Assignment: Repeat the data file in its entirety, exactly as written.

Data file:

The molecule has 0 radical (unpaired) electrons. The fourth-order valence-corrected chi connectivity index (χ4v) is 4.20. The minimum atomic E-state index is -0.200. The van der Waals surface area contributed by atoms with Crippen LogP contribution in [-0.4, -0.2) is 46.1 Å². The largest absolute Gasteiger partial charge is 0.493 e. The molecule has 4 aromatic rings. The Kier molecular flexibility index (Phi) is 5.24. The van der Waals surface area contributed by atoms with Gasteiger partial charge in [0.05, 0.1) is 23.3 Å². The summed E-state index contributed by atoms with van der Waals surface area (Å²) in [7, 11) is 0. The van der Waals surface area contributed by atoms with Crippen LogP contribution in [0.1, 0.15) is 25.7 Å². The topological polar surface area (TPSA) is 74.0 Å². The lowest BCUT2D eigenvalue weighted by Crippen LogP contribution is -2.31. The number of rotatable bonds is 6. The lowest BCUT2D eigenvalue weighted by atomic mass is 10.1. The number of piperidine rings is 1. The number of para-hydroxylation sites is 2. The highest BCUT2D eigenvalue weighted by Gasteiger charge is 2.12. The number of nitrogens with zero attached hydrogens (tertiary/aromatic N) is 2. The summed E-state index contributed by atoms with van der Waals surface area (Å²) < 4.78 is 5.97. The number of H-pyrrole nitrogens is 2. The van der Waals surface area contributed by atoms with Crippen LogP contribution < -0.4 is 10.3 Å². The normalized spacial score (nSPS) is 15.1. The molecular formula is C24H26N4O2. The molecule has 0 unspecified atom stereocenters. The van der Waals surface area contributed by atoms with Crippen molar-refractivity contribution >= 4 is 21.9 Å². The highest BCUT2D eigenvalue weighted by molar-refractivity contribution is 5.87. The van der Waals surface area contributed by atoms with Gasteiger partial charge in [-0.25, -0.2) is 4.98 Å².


The molecule has 0 radical (unpaired) electrons. The fourth-order valence-corrected chi connectivity index (χ4v) is 4.20. The minimum atomic E-state index is -0.200. The van der Waals surface area contributed by atoms with Crippen LogP contribution in [-0.4, -0.2) is 46.1 Å². The largest absolute Gasteiger partial charge is 0.493 e. The molecule has 4 aromatic rings. The Kier molecular flexibility index (Phi) is 5.24. The van der Waals surface area contributed by atoms with Gasteiger partial charge in [0.05, 0.1) is 23.3 Å². The summed E-state index contributed by atoms with van der Waals surface area (Å²) in [7, 11) is 0. The van der Waals surface area contributed by atoms with Crippen LogP contribution in [0.1, 0.15) is 25.7 Å². The topological polar surface area (TPSA) is 74.0 Å². The lowest BCUT2D eigenvalue weighted by Crippen LogP contribution is -2.31. The number of rotatable bonds is 6. The lowest BCUT2D eigenvalue weighted by atomic mass is 10.1. The number of piperidine rings is 1. The number of para-hydroxylation sites is 2. The highest BCUT2D eigenvalue weighted by Gasteiger charge is 2.12. The number of nitrogens with zero attached hydrogens (tertiary/aromatic N) is 2. The summed E-state index contributed by atoms with van der Waals surface area (Å²) < 4.78 is 5.97. The number of H-pyrrole nitrogens is 2. The van der Waals surface area contributed by atoms with Crippen LogP contribution < -0.4 is 10.3 Å². The normalized spacial score (nSPS) is 15.1. The molecular formula is C24H26N4O2. The molecule has 0 unspecified atom stereocenters. The van der Waals surface area contributed by atoms with Crippen molar-refractivity contribution >= 4 is 21.9 Å². The highest BCUT2D eigenvalue weighted by molar-refractivity contribution is 5.87. The van der Waals surface area contributed by atoms with Gasteiger partial charge in [-0.25, -0.2) is 4.98 Å².